We all know that American politics is currently in quite a state, but what I didn’t really comprehend was the deep pain of so many church leaders as they deal with the church’s relationship with politics. As we gathered with about 1700 preachers –mainly from around America –in venues thick with the imprint of voices like Martin Luther King Jr –there was no doubting the call to speak for the voiceless as Jesus would do and to challenge the politics that undermine his theology.
Just before the conference, evangelical leaders from around the US had gathered to seek a unified voice –many leaders who were at the conference, others who were in Washington for this event –like Walter Brueggemann, Cynthia Hale, Richard Rohr, William Willimon –and other names newly familiar, like bishop Curry who preached at the recent royal wedding, and old familiar names like Tony Campolo, Ron Sider and Jim Wallis. A large group of key church leaders voicing their rejection of the Christian faith being co-opted by partisan politics and calling churches to pray, study, reflect and act. “The church’s role is to change the world through the life and love of Jesus Christ. The government’s role is to serve the common good by protecting justice and peace. When that role is undermined by political leadership, faith leaders must stand up and speak out,”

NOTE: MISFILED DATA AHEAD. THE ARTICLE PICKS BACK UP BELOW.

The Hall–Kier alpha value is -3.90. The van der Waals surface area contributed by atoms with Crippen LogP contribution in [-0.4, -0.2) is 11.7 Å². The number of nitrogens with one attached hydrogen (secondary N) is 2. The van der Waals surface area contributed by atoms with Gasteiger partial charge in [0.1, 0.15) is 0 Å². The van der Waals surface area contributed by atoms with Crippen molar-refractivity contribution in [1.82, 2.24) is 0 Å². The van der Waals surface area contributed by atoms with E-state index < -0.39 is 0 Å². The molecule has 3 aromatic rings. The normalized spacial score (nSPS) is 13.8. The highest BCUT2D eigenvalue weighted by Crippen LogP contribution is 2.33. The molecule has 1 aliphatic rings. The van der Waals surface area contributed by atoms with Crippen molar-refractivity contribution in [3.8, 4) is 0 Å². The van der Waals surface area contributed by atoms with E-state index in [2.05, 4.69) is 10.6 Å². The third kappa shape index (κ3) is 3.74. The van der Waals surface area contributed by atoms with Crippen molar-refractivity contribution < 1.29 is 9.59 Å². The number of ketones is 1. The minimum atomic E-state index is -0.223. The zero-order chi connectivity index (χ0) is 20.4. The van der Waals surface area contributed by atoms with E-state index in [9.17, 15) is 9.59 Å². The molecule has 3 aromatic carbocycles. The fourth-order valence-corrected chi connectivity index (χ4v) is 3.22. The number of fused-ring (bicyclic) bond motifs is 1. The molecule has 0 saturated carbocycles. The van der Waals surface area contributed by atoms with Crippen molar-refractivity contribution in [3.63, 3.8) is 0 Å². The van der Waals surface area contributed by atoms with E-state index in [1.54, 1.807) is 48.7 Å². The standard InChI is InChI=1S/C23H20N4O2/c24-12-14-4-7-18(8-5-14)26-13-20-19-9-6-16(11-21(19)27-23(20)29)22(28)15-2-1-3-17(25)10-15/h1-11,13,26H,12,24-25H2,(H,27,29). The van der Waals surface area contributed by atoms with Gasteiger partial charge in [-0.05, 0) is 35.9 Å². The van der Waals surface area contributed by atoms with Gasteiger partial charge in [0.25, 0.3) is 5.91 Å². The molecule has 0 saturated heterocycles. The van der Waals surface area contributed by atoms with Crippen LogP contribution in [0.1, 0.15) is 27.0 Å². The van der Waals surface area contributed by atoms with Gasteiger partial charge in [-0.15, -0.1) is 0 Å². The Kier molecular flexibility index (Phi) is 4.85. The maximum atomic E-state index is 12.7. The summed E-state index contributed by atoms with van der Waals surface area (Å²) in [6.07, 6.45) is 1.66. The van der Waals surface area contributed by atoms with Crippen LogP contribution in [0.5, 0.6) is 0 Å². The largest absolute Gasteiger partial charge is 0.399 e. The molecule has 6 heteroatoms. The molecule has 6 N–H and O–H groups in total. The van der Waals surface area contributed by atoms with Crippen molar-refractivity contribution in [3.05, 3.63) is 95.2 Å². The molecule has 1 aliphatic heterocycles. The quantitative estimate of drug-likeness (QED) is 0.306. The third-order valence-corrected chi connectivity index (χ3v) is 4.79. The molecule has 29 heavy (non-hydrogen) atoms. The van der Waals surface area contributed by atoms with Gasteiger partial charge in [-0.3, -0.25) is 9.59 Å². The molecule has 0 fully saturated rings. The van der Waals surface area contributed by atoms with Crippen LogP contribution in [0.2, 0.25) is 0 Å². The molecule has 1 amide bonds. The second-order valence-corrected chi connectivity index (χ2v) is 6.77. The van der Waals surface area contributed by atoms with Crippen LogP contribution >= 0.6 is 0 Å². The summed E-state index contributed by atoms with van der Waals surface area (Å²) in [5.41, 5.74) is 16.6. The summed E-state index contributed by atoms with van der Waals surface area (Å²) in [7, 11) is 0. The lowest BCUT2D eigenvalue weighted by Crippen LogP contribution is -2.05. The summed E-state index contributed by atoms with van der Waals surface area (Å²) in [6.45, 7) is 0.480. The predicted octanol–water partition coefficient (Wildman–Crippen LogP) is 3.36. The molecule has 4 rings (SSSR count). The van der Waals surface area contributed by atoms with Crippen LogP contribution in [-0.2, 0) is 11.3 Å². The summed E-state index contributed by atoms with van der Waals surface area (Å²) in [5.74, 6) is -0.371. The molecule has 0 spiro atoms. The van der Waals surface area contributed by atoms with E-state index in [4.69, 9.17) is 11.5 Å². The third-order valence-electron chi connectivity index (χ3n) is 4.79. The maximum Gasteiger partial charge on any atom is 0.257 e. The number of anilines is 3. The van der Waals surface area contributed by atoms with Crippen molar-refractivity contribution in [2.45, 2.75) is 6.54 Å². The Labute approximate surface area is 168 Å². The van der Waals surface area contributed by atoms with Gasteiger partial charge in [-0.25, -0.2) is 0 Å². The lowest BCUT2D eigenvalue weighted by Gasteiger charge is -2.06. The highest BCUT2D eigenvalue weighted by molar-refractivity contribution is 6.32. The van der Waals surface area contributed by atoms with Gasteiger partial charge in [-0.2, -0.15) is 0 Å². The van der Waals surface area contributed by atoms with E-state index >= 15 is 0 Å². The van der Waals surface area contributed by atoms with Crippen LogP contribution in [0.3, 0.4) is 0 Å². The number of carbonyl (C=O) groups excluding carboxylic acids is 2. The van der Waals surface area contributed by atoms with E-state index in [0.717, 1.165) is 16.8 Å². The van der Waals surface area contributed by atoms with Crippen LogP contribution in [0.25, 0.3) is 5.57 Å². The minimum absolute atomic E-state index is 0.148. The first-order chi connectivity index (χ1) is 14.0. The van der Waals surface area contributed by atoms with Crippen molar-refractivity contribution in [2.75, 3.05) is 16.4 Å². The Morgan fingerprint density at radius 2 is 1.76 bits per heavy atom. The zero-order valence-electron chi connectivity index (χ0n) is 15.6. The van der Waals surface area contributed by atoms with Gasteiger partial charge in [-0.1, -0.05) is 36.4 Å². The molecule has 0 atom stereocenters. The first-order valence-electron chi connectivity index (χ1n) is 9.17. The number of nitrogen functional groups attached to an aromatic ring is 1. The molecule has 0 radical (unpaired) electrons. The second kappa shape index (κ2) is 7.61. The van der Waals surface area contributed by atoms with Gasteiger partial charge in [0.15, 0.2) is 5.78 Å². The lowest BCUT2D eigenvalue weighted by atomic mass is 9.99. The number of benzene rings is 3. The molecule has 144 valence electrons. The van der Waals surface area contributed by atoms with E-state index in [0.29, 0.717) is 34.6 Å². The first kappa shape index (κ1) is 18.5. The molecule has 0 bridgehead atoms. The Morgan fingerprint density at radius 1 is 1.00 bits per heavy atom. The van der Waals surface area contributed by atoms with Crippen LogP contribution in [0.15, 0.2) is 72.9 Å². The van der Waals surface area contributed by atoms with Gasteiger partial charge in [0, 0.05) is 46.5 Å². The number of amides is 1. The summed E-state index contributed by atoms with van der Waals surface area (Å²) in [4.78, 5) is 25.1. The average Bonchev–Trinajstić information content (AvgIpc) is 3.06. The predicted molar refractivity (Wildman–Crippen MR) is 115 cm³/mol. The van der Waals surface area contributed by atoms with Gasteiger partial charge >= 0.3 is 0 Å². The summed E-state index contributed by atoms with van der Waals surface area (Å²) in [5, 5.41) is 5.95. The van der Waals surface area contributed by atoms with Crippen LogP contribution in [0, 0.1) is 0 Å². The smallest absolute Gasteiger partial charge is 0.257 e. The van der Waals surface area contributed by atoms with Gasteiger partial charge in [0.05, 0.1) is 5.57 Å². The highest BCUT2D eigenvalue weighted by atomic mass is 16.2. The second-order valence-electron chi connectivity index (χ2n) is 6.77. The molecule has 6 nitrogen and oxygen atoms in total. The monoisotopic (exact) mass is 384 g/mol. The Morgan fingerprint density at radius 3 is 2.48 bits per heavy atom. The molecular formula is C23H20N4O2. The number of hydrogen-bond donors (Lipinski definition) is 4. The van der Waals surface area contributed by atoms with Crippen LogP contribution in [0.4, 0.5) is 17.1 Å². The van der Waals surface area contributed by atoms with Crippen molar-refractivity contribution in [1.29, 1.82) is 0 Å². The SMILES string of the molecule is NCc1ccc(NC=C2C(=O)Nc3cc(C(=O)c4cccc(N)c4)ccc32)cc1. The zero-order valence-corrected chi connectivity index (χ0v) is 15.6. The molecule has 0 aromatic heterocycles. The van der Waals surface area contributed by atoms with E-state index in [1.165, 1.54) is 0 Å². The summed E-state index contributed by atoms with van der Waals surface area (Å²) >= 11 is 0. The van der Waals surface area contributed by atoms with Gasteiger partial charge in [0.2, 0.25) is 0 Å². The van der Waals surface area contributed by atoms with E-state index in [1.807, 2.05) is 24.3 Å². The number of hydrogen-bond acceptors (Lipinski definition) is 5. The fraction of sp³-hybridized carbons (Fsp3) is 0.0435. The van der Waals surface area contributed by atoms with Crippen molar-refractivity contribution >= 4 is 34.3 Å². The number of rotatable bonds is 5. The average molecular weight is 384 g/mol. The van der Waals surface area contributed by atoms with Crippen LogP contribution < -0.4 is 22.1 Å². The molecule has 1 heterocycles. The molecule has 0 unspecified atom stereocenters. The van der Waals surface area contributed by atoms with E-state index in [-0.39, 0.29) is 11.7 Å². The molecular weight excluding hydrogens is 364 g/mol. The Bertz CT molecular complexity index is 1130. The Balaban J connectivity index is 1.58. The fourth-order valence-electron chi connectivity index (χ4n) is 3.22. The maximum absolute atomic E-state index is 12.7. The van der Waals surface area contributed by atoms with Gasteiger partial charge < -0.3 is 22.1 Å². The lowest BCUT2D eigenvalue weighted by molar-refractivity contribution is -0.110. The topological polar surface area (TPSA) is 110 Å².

The declaration addressed six of the most pressing dangers to the Christian faith: the rise of racism and white nationalism, the mistreatment and abuse of women, the treatment of the poor and vulnerable including immigrants and refugees; the pervasive lying in political and civil life that has become normal, the virtual threats to democracy from growing autocratic behaviour, and the xenophobic heresies of “America first.” It sought to return to our primary identity in Christ: and cast other false racial, ethnic, cultural, and national identities aside, calling Christians to be followers of Jesus before anything else.
And so Richard and I joined the throng to process through the streets of Washington DC in candle light to the White House, where the declaration was read aloud and we all sang This little light of mine, each holding our small candles. It was a powerful moment as we reclaimed the power of confessing our faith –Jesus is Lord, the light in our darkness. This is a city full of people making political stands, probably mostly ignored, but at least for each one of the thousands gathered there- the church was remembering to be the church.